For instance, the fig.3 illustrates the material distribution along the internal channels of a heat exchanger for an optimum flow and an effective heat dissipation via optimization.
Note: In general, prior and post this step a proper FE analysis should be performed to understand and evaluate the component from a structural / thermal standpoint with a good safety factor.
Functional integration is to consolidate several components – like Internal channels, connection joints could be redesigned into a single component and can be realised with AM.
Optimum part orientation is necessary to yield better nesting ( = how many parts can be placed on a build plate), better quality with higher tolerances, optimum support profile and post processing times. Hence it is to be kept in mind to decide and design on an orientation from the very initial stage.
The below 2D wedge structure in fig.4 can be oriented in different ways as shown to avoid the supports completely and to improvise the packing density and reduce the cost per part.
Reduce support structures is a key aspect to make a cost-effective business case. Supports are mainly used to anchor the parts to the build plates to transfer the heat of the melted area to the platform for efficient cooling and avoid deformation. With proper design for Additive Manufacturing and with an optimum part orientation these support structures should be reduced as much as one can. Saying that, this is highly AM technology dependent and varies among different materials too.
Technology dependency on DfAM
There are 7 sub technologies / categories in Additive Manufacturing and each technology is different in its own way. To best utilize the capabilities and the freedom of design which comes with these technologies, it is in the best practice to design for these technologies accordingly.
For instance, L-PBF metal would need support structures to realize the parts on the build. In contrast, Metal binder jetting process does not need supports (during the printing process), and the parts could be tightly packed and nested in the build envelope.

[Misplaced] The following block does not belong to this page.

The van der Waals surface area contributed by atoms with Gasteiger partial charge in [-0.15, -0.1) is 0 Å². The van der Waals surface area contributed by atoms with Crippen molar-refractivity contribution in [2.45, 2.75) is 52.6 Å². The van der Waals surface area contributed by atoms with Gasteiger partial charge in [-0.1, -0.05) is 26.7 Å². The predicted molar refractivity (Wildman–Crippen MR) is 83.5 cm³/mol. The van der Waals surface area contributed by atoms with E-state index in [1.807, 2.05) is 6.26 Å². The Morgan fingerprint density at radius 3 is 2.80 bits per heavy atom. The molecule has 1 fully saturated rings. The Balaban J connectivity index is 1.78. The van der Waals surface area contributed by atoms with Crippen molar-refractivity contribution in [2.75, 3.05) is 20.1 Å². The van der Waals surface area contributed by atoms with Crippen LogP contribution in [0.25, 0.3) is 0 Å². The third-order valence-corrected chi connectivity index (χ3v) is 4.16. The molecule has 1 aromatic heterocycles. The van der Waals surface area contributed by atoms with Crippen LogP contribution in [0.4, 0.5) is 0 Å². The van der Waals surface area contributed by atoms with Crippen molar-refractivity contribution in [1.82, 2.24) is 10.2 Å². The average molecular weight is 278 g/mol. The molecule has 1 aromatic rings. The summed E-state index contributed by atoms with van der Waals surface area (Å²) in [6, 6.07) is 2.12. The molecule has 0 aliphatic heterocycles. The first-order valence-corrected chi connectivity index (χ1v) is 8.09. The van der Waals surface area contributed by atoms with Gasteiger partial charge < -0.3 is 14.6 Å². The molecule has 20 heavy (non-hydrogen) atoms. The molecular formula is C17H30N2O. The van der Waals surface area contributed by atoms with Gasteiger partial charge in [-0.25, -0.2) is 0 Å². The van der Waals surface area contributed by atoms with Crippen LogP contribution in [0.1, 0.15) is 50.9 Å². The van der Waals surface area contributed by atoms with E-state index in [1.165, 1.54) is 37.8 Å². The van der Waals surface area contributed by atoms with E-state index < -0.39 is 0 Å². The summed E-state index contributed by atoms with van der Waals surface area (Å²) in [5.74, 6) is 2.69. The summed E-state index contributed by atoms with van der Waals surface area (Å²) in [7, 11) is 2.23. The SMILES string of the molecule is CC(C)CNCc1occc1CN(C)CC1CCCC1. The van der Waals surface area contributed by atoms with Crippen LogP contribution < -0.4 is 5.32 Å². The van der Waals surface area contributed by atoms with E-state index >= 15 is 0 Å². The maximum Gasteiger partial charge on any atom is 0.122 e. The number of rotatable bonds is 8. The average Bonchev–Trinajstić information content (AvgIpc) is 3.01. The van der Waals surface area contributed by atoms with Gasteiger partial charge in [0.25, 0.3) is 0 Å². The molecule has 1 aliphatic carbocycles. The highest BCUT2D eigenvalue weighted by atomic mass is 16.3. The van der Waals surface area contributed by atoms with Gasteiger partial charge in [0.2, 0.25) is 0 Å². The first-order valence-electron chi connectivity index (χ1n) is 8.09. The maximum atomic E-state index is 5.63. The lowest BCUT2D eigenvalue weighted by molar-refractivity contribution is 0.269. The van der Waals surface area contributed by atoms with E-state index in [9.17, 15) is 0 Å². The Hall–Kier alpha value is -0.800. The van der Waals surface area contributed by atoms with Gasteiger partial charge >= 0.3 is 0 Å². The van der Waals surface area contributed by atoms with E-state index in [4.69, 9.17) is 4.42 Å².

Your challenge: How would you make it a good case for AM?
Demonstrator: Topology Optimized Bracket (you can access the CAD from this link)
- Material: AlSi10Mg, dimensions: 32 x 71 x 121 mm, volume: 21,7cm3
Technology & machine manufacturer: L-PBF, SLM 500 (build chamber: 500 x 280 x 365 mm)
- Suggest an optimum orientation for the best cost per part
- Showcase the influence of orientation on nesting density – numbers possible to build
- Effect of part orientation on the support profile / volume
Deliverables: Come up with an optimum solution addressing all the above criterions. Either you can use the software tool of choice to realize the solution or answer back to the below email with your suggestions or thoughts.
Timeline: Please provide your answers by the end of March 2022. The solution will be presented in the tech watch newsletter for April 2022.
The participant with the best solution will have a more in-depth discussion with our Design Engineer, Srikanth Purli, about this case, and other interesting topics related to DfAM.
Please send your answers to firstname.lastname@example.org. Looking forward to your answers!
About Srikanth Purli
Srikanth works as a Design Engineer with a major focus on Design for Additive Manufacturing. He specialises in bringing the value add with applications via AM.